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Richer = healthier?
Old 04-13-2015, 03:12 PM   #1
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Richer = healthier?

We E-R denizens come in every conceivable flavor in terms of nearly any dimension you care to mention. But one common thread I've noticed (aside from LBYM) is that we mostly tend to take a real interest in our health.

Interesting piece from Bloomberg:
More Proof That the Richer You Are, the Healthier You'll Be - Bloomberg Business

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It shouldn't surprise anyone that poverty is often associated with poor health. Less obvious: Health and income improve together all the way up the economic pyramid. The wealthiest have fewer illnesses than the upper-middle class, who are in better shape than the lower-middle class, and so on.
Although this article only talks in terms of income, not spending capability as we retired folks consider it, the point is probably valid for most people.
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Old 04-13-2015, 03:22 PM   #2
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I'm surprised that good health continues to track with increased income even above "upper middle class".

It's not hard to understand why poor people are less healthy in general than those who are well off. Healthy food costs more than junk. Many low-income families live in urban food deserts where fruits and vegetables are hard to find, but the fast-food joints are on every corner. Plus, when parents are working multiple jobs to try to keep the family afloat, no one has the energy to shop for / prepare healthy meals.
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Old 04-13-2015, 03:28 PM   #3
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Originally Posted by braumeister View Post
We E-R denizens come in every conceivable flavor in terms of nearly any dimension you care to mention. But one common thread I've noticed (aside from LBYM) is that we mostly tend to take a real interest in our health.
That isn't terribly surprising. Money buys options, like availability of health care, being in a position to take the time to attend to health issues (like having sick leave), and easier access to prescription drugs when needed.

People in low-income positions often have to choose between filling a prescription and paying the rent/mortgage. If taking time off work to have a vague symptom checked out means taking a heavy hit on the paycheck, they'll skip the doctor's visit until it becomes clear they need to see a doctor. That may complicate treatment or simply be too late to do much to treat an advanced condition.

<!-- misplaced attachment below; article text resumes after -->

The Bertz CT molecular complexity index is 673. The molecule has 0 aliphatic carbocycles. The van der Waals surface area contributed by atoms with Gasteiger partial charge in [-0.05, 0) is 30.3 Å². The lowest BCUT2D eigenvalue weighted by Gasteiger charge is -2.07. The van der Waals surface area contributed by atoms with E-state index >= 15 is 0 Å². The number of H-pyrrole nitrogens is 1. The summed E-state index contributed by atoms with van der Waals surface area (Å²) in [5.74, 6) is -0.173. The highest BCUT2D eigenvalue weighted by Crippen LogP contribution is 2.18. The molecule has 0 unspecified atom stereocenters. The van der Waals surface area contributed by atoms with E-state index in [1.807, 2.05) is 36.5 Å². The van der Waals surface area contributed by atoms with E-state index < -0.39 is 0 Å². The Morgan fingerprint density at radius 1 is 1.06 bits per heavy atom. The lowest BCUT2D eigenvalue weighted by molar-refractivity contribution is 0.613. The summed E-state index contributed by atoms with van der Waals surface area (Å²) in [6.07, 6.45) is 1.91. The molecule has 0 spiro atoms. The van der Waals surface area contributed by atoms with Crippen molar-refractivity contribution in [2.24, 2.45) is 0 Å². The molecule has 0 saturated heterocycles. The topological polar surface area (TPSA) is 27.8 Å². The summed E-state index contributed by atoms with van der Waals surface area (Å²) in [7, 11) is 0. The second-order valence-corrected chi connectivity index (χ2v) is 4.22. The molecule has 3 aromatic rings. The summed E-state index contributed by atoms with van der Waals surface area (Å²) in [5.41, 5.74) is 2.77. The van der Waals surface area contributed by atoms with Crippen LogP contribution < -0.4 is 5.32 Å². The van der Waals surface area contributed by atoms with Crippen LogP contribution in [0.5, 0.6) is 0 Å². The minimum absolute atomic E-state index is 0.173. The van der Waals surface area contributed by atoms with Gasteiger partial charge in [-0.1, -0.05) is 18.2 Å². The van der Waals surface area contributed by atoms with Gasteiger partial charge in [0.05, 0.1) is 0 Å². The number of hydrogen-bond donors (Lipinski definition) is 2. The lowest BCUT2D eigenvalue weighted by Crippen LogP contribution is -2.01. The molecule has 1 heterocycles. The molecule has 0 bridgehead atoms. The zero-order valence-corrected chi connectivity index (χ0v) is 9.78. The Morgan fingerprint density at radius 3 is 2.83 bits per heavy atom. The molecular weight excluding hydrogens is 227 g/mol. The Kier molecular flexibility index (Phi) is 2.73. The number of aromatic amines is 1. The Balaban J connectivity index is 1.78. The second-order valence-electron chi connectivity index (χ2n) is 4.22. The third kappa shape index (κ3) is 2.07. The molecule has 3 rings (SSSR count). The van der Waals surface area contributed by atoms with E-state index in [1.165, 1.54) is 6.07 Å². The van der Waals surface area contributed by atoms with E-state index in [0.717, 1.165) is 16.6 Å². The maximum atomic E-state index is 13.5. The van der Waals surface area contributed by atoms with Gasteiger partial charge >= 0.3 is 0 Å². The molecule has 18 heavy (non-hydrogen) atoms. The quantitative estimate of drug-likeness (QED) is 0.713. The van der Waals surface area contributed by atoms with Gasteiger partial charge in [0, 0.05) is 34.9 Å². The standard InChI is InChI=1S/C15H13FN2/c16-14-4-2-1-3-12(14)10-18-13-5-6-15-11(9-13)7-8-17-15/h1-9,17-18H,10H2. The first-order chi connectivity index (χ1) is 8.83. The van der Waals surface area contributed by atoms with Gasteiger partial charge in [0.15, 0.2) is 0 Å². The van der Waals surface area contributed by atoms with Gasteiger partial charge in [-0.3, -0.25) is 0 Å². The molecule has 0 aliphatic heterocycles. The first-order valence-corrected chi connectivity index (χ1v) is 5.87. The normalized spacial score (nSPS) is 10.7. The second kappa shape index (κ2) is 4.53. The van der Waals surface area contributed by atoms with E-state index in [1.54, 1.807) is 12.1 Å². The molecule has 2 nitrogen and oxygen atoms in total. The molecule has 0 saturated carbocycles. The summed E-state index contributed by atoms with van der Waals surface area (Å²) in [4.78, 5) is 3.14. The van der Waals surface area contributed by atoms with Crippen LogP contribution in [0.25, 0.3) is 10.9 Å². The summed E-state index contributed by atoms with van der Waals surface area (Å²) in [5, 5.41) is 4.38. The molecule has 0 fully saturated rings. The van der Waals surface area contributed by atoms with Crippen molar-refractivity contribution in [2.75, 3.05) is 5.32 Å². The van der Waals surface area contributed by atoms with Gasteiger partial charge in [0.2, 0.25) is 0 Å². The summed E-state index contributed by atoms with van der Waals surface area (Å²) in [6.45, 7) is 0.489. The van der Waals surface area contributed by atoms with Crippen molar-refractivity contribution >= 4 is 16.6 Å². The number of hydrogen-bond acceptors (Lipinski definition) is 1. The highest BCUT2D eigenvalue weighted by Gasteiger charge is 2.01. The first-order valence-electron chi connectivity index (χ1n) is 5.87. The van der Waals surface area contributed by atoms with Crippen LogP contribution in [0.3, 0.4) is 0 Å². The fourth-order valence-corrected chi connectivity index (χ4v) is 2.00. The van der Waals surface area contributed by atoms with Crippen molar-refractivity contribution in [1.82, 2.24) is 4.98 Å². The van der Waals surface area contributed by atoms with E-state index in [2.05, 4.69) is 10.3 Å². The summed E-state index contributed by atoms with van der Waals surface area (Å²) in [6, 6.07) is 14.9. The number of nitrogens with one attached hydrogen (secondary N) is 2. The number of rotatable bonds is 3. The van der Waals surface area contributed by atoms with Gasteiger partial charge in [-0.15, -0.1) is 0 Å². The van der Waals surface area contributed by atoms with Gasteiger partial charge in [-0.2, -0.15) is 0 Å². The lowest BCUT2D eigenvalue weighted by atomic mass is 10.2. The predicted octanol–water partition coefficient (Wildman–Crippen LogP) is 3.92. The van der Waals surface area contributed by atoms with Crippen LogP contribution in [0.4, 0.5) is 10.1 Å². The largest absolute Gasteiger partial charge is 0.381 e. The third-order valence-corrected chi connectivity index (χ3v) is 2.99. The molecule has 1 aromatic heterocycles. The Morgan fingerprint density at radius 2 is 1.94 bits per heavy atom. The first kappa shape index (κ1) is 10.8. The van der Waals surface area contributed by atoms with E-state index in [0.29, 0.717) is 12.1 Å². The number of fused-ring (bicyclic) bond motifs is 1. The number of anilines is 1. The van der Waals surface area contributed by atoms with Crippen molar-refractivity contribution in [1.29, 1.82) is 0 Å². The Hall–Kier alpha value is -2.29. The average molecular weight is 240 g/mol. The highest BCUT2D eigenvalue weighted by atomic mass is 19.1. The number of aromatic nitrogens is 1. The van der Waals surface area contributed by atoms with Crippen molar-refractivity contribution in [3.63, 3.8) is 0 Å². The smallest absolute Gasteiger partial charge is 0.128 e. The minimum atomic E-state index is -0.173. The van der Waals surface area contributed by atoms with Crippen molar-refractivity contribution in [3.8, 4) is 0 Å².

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Old 04-13-2015, 03:44 PM   #4
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Even at the middle class bracket, a person might have difficulty with things like sticking to specialized diets or following an exercise regimen. It's much easier when one has a personal chef and trainer on staff. Similarly, the sort of checkup one gets at, say, Kaiser might meet all the usual recommendations, but the annual checkup for a key executive or similar highly compensated position is a whole other world. (Google "executive physical")


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Old 04-13-2015, 03:51 PM   #5
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Lotta different levels. I've been burning through medicare and insurance company bucks at a great rate and am well pleased with my care - and aware that there are levels of (Dick "cyborg" Chaney) care way above mine and deplorable levels below.
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Old 04-13-2015, 03:53 PM   #6
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Nice to see the acknowledgement that the causal link is intertwined:

Quote:
How health and money are related is complex. For both rich and poor, the two attributes likely reinforce one another. "Health and income affect each other in both directions: not only does higher income facilitate better health, but poor health and disabilities can make it harder for someone to succeed in school or to secure and retain a high-paying job," the Urban authors write.
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Old 04-13-2015, 03:53 PM   #7
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This finding is only relevant in the United States. Those findings do not related to other developed economies since the disparity in income and well-being does not exist on the scale it exists in this country. In every other wealthy economy, the majority of the population is solidly middle class with the exception of some newly arrived immigrants or refugees. In poorer countries the rich tend to have poorer health outcomes because they gorge themselves on food that the poor cannot afford (a good example here is India).